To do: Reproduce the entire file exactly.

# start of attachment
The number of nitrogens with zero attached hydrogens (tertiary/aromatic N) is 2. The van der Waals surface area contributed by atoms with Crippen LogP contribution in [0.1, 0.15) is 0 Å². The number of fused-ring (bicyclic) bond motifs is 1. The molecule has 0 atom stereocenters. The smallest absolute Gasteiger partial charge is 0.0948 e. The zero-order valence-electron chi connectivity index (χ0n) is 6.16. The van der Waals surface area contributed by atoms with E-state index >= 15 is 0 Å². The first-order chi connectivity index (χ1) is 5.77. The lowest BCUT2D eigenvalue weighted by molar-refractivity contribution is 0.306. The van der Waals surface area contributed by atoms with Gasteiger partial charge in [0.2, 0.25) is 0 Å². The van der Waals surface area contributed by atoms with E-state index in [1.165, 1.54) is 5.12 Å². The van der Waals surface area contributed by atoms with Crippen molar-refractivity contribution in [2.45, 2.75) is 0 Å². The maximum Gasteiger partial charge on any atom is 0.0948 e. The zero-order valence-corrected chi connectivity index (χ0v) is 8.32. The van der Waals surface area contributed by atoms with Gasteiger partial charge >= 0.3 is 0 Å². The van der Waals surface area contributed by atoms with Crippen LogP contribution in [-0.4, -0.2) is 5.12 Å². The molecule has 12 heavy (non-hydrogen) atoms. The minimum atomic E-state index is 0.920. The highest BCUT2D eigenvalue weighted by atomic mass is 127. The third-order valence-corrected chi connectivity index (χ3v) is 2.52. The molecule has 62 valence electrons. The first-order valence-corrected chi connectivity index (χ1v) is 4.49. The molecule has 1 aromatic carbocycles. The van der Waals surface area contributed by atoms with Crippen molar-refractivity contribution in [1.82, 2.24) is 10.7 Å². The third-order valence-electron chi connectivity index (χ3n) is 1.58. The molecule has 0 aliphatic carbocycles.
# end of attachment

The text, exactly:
The number of nitrogens with zero attached hydrogens (tertiary/aromatic N) is 2. The van der Waals surface area contributed by atoms with Crippen LogP contribution in [0.1, 0.15) is 0 Å². The number of fused-ring (bicyclic) bond motifs is 1. The molecule has 0 atom stereocenters. The smallest absolute Gasteiger partial charge is 0.0948 e. The zero-order valence-electron chi connectivity index (χ0n) is 6.16. The van der Waals surface area contributed by atoms with E-state index >= 15 is 0 Å². The first-order chi connectivity index (χ1) is 5.77. The lowest BCUT2D eigenvalue weighted by molar-refractivity contribution is 0.306. The van der Waals surface area contributed by atoms with Gasteiger partial charge in [0.2, 0.25) is 0 Å². The van der Waals surface area contributed by atoms with E-state index in [1.165, 1.54) is 5.12 Å². The van der Waals surface area contributed by atoms with Crippen molar-refractivity contribution in [2.45, 2.75) is 0 Å². The maximum Gasteiger partial charge on any atom is 0.0948 e. The zero-order valence-corrected chi connectivity index (χ0v) is 8.32. The van der Waals surface area contributed by atoms with Gasteiger partial charge >= 0.3 is 0 Å². The van der Waals surface area contributed by atoms with Crippen LogP contribution in [-0.4, -0.2) is 5.12 Å². The molecule has 12 heavy (non-hydrogen) atoms. The minimum atomic E-state index is 0.920. The highest BCUT2D eigenvalue weighted by atomic mass is 127. The third-order valence-corrected chi connectivity index (χ3v) is 2.52. The molecule has 62 valence electrons. The first-order valence-corrected chi connectivity index (χ1v) is 4.49. The molecule has 1 aromatic carbocycles. The van der Waals surface area contributed by atoms with Crippen molar-refractivity contribution in [1.82, 2.24) is 10.7 Å². The third-order valence-electron chi connectivity index (χ3n) is 1.58. The molecule has 0 aliphatic carbocycles.